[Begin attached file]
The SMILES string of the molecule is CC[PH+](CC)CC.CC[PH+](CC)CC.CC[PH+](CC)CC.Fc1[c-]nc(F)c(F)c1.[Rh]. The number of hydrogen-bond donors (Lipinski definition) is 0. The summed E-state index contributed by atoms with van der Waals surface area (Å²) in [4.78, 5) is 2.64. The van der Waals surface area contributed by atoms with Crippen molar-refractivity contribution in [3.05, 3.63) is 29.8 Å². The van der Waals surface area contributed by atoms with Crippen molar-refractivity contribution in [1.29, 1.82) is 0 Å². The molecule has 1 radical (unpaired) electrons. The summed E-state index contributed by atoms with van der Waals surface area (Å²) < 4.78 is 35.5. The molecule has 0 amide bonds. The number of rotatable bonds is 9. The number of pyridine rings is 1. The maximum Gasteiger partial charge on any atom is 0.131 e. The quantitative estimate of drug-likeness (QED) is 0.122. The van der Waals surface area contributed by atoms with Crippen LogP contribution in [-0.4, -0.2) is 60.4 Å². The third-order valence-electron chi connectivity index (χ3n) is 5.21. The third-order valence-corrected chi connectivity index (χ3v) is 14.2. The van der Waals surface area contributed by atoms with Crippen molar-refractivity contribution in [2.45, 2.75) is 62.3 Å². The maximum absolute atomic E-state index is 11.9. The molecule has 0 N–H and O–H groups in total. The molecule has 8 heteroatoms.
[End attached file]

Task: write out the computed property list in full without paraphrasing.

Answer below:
The SMILES string of the molecule is CC[PH+](CC)CC.CC[PH+](CC)CC.CC[PH+](CC)CC.Fc1[c-]nc(F)c(F)c1.[Rh]. The number of hydrogen-bond donors (Lipinski definition) is 0. The summed E-state index contributed by atoms with van der Waals surface area (Å²) in [4.78, 5) is 2.64. The van der Waals surface area contributed by atoms with Crippen molar-refractivity contribution in [3.05, 3.63) is 29.8 Å². The van der Waals surface area contributed by atoms with Crippen molar-refractivity contribution in [1.29, 1.82) is 0 Å². The molecule has 1 radical (unpaired) electrons. The summed E-state index contributed by atoms with van der Waals surface area (Å²) < 4.78 is 35.5. The molecule has 0 amide bonds. The number of rotatable bonds is 9. The number of pyridine rings is 1. The maximum Gasteiger partial charge on any atom is 0.131 e. The quantitative estimate of drug-likeness (QED) is 0.122. The van der Waals surface area contributed by atoms with Crippen LogP contribution in [-0.4, -0.2) is 60.4 Å². The third-order valence-electron chi connectivity index (χ3n) is 5.21. The third-order valence-corrected chi connectivity index (χ3v) is 14.2. The van der Waals surface area contributed by atoms with Crippen molar-refractivity contribution in [2.45, 2.75) is 62.3 Å². The maximum absolute atomic E-state index is 11.9. The molecule has 0 N–H and O–H groups in total. The molecule has 8 heteroatoms.